Cell Growth & Differentiation Vol. 10, 479-490, July 1999
© 1999 American Association for Cancer Research
Expression of the 7ß1 Laminin Receptor Suppresses Melanoma Growth and Metastatic Potential1
Barry L. Ziober2,
Yao Qi Chen,
Daniel M. Ramos,
Nahid Waleh and
Randall H. Kramer3
Departments of Stomatology [B. L. Z., Y. Q. C., D. M. R., R. H. K.] and Anatomy [R. H. K.], University of California San Francisco, San Francisco, California 94143; and SRI International, Menlo Park, California 94025 [N. W.]
The 7ß1 integrin is a laminin-binding receptor that was originally identified in melanoma. Here, we show that, in clonally derived mouse K1735 melanoma variant cell lines with high (M-2) and low (C-23) metastatic potential, elevated expression of 7 correlates with reduced cell motility, metastasis, and tumor growth. Both cell lines showed similar ß1 integrin-dependent adhesion to laminin-1 and the E8 laminin fragment. However, the highly metastatic M-2 cells rapidly migrated on laminin, whereas the nonmetastatic C-23 cells were minimally motile. Laminin-binding integrin profiles showed that the M-2 cells expressed moderate amounts of 1 and abundant 6 but low or undetectable levels of 2 and 7. By contrast, C-23 cells expressed low or undetectable levels of 1, 2, and 6 but had up-regulated levels of 7. Consistent with the protein data, Northern blot analysis showed that levels of 7 mRNA were highest in the poorly metastatic variant cells, whereas 6 message was not detected; in contrast, 6 mRNA was elevated in the highly metastatic cells, whereas 7 message was not detected. Forced expression of 7 in the M-2 cells suppressed cell motility, tumor growth, and metastasis. Collectively, these results indicate that, during melanoma progression, acquisition of a highly tumorigenic and metastatic melanoma phenotype is associated with loss of the 7ß1 laminin receptor.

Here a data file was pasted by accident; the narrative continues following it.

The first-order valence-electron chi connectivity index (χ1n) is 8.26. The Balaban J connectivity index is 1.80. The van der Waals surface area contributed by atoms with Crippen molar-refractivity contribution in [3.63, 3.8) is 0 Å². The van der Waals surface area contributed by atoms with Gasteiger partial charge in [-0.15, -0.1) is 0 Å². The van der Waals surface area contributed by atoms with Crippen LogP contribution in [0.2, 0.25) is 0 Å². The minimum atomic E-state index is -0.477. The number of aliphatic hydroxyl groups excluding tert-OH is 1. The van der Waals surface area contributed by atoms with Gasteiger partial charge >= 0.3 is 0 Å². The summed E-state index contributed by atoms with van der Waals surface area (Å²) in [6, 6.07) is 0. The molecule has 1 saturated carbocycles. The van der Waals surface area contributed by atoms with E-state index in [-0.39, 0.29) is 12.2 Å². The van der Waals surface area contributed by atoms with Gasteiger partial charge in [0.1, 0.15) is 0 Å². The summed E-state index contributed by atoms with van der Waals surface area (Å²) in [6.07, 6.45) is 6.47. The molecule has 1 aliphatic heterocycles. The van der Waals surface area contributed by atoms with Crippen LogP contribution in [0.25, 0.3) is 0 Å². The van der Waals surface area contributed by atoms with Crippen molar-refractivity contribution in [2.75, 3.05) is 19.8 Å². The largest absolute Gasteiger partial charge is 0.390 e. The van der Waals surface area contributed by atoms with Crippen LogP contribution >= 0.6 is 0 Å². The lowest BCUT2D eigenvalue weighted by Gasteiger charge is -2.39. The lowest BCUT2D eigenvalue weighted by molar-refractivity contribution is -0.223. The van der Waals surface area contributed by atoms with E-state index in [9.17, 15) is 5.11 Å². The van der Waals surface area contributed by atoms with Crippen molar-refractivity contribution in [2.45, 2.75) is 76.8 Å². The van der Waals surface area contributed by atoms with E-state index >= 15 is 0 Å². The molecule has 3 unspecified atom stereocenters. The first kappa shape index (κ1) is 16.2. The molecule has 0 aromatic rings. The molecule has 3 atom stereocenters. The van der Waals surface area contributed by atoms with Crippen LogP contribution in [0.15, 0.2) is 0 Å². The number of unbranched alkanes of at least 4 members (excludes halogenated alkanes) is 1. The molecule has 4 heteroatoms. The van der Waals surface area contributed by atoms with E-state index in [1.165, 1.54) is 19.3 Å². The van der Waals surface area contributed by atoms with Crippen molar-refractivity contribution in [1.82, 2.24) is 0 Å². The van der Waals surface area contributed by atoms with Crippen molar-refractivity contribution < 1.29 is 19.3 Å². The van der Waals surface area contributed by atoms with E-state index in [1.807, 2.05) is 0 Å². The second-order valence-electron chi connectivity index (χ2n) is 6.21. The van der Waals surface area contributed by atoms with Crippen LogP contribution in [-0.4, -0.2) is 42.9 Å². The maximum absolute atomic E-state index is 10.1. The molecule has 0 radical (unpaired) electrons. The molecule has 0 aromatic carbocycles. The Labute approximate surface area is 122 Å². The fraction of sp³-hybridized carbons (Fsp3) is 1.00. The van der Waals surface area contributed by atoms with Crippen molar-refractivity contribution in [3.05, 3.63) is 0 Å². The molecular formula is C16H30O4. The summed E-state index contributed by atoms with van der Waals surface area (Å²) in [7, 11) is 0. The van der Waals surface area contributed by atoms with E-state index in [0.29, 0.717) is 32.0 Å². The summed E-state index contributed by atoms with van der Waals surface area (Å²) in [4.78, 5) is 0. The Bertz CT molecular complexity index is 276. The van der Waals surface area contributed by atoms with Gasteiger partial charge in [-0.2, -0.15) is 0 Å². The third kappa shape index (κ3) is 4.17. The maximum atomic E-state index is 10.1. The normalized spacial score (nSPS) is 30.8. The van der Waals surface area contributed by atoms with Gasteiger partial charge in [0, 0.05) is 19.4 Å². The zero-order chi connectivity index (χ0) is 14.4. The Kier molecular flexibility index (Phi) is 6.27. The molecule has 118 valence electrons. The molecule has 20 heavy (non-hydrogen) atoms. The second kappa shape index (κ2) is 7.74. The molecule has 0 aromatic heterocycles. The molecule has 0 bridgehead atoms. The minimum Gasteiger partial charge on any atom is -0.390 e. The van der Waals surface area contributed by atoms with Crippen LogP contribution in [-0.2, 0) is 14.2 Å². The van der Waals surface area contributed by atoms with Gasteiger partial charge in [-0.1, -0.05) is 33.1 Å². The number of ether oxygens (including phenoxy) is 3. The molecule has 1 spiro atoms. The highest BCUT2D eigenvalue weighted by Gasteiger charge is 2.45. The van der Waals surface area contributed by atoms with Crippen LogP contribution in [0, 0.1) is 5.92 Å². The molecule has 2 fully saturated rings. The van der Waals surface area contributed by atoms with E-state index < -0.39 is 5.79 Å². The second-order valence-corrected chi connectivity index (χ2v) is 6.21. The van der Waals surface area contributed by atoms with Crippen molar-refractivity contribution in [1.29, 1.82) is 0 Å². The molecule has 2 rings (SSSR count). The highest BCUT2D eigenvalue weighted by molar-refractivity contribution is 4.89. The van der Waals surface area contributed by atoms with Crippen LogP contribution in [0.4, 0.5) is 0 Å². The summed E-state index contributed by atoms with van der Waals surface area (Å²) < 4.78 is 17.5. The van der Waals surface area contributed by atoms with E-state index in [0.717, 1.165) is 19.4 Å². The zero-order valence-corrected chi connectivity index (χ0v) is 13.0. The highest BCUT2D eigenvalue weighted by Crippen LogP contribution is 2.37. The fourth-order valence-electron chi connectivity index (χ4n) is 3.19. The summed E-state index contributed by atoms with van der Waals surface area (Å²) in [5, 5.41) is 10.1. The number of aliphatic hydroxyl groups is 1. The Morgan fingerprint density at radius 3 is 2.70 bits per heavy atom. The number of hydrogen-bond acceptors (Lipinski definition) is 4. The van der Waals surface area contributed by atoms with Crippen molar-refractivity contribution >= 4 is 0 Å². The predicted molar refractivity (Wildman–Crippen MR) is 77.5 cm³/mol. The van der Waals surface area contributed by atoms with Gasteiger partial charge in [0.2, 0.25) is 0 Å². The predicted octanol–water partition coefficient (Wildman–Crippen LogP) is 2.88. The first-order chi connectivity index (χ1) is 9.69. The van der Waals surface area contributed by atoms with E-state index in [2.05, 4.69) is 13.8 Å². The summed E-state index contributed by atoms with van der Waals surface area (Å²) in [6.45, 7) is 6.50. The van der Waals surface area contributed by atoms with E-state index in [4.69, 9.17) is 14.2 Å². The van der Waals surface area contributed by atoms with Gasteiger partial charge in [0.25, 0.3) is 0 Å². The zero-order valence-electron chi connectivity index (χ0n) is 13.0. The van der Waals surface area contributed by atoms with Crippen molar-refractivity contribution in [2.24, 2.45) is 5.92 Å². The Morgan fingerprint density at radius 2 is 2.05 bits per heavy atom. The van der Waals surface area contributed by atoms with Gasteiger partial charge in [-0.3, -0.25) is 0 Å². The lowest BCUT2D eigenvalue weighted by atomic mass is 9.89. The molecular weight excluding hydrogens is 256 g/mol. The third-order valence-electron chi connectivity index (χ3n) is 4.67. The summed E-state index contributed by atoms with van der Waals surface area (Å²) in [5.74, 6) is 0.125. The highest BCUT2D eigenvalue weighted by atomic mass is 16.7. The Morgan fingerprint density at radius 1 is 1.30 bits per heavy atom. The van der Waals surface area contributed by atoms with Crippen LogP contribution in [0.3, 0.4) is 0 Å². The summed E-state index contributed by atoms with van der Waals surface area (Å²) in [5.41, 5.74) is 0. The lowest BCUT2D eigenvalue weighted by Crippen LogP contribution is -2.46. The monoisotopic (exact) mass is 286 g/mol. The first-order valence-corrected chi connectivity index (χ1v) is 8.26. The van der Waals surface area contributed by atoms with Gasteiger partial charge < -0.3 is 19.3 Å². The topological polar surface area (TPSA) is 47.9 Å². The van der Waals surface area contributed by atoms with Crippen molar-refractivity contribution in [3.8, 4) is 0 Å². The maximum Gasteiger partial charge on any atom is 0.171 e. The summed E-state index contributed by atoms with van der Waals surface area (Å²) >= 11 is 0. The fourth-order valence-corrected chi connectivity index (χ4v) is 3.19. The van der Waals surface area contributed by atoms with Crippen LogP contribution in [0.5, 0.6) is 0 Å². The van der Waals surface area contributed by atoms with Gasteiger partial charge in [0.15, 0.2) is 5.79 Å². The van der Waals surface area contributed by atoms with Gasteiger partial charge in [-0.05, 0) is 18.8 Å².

Copyright © 1999 by the American Association of Cancer Research.